Prevalence, Duration, Severity, and Distress of Chemotherapy-Related Gastrointestinal Symptoms in Patients With a Hematologic Malignancy

hematologic malignancy, chemotherapy, gastrointestinal symptoms, clinical relevance, symptom assessment
ONF 2016, 43(5), 561-571. DOI: 10.1188/16.ONF.43-05AP

Purpose/Objectives: To describe prevalence, duration, severity, and distress of chemotherapy-related gastrointestinal (GI) symptoms, and evaluate inclusion of clinically relevant GI symptom items on cancer symptom questionnaires.

Design: Longitudinal descriptive design.

Setting: Inpatient and outpatient hematology settings.

Sample: 105 adults with a hematologic malignancy receiving their third or subsequent cycle of chemotherapy.

Methods: Participants completed weekly assessments of 19 GI symptoms during a three-week period of chemotherapy. Descriptive statistics were calculated to summarize GI symptom prevalence, duration, severity, and distress ratings at each week. Findings were compared to item content of 12 cancer multisymptom questionnaires identified in the literature.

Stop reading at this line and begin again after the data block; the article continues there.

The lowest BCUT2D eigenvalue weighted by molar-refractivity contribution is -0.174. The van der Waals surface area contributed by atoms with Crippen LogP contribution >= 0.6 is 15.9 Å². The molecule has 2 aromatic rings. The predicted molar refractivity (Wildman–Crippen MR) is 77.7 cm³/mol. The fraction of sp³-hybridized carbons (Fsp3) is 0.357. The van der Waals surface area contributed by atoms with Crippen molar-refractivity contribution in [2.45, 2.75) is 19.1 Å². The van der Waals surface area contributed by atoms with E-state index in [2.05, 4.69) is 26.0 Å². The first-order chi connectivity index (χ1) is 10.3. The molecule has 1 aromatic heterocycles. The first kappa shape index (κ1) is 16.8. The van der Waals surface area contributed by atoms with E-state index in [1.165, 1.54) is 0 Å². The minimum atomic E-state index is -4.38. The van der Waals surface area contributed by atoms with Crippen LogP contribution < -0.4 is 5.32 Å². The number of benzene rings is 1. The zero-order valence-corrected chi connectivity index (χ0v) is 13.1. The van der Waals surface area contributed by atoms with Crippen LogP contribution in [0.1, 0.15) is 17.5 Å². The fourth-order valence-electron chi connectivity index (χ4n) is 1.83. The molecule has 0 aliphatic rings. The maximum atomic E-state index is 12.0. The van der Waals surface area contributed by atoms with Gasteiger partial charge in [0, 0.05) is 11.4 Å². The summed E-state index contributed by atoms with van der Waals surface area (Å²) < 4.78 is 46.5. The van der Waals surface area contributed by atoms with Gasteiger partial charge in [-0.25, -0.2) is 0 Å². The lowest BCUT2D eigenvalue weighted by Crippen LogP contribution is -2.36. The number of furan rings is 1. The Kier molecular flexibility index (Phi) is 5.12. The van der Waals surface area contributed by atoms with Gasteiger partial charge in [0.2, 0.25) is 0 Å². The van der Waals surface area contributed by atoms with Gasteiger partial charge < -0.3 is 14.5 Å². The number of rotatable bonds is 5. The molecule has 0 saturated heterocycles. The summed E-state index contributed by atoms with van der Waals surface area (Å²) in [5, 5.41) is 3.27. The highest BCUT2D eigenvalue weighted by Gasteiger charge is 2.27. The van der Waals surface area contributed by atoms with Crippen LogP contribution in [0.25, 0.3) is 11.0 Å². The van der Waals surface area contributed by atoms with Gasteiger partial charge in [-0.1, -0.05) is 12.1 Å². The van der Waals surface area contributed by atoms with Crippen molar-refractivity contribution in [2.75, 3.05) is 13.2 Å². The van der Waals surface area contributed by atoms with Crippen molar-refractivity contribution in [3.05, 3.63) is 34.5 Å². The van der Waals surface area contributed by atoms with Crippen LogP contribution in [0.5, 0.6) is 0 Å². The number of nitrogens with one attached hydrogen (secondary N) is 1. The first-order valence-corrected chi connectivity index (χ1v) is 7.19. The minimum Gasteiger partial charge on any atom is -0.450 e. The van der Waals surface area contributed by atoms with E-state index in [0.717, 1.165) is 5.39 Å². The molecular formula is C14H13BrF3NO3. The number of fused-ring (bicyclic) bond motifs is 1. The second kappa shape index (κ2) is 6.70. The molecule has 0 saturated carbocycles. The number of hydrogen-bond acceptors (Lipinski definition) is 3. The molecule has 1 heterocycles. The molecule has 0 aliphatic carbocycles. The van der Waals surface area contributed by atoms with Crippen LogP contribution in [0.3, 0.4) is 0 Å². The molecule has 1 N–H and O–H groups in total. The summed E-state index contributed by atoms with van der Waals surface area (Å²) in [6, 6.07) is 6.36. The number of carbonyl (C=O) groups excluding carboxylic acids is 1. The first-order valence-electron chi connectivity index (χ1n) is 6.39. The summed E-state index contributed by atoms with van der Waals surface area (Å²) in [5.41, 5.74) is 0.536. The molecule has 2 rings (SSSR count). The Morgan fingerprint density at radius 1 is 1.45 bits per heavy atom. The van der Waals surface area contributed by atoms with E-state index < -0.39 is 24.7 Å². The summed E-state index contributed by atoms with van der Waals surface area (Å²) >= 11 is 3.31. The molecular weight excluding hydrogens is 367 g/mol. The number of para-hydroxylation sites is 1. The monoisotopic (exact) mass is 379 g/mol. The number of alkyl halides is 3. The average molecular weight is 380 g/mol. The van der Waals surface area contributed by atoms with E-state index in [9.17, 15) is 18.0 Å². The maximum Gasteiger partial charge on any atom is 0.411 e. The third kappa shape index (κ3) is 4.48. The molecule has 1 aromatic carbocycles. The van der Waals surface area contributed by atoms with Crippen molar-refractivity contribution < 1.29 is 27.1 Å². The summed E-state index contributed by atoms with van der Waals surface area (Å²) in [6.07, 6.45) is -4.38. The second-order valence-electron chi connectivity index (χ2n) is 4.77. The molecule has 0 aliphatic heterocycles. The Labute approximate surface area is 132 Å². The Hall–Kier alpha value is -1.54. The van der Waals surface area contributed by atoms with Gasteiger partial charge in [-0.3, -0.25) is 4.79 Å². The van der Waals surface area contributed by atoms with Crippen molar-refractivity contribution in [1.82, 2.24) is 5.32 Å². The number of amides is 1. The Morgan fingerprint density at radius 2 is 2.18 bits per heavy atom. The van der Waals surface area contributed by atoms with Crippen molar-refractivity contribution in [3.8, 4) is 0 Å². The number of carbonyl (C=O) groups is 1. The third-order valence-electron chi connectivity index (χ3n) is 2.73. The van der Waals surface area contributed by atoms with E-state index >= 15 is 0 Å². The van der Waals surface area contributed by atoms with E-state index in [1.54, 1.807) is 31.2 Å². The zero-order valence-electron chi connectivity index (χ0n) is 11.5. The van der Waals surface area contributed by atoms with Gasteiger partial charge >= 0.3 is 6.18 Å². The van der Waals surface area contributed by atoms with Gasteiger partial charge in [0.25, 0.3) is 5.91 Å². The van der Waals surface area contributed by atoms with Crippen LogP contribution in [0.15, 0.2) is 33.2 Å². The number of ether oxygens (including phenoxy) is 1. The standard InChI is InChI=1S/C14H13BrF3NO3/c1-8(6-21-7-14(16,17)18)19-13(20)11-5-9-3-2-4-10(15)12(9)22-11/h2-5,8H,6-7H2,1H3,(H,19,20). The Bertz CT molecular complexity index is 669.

Main Research Variables: GI symptom prevalence, duration, severity, and distress.

Findings: Participants reported an average of three to five GI symptoms at each time point that were typically experienced as mild to moderate in duration, severity, and distress. Only 3 of 11 clinically relevant GI symptoms were included on more than half of the cancer symptom questionnaires.

Conclusions: Patients receiving chemotherapy experience a moderate GI symptom burden across a wide range of potential GI symptoms.

Implications for Nursing: Future research should include measures of clinically relevant GI symptoms that may be emerging with new cancer therapies and toxicity prevention protocols.

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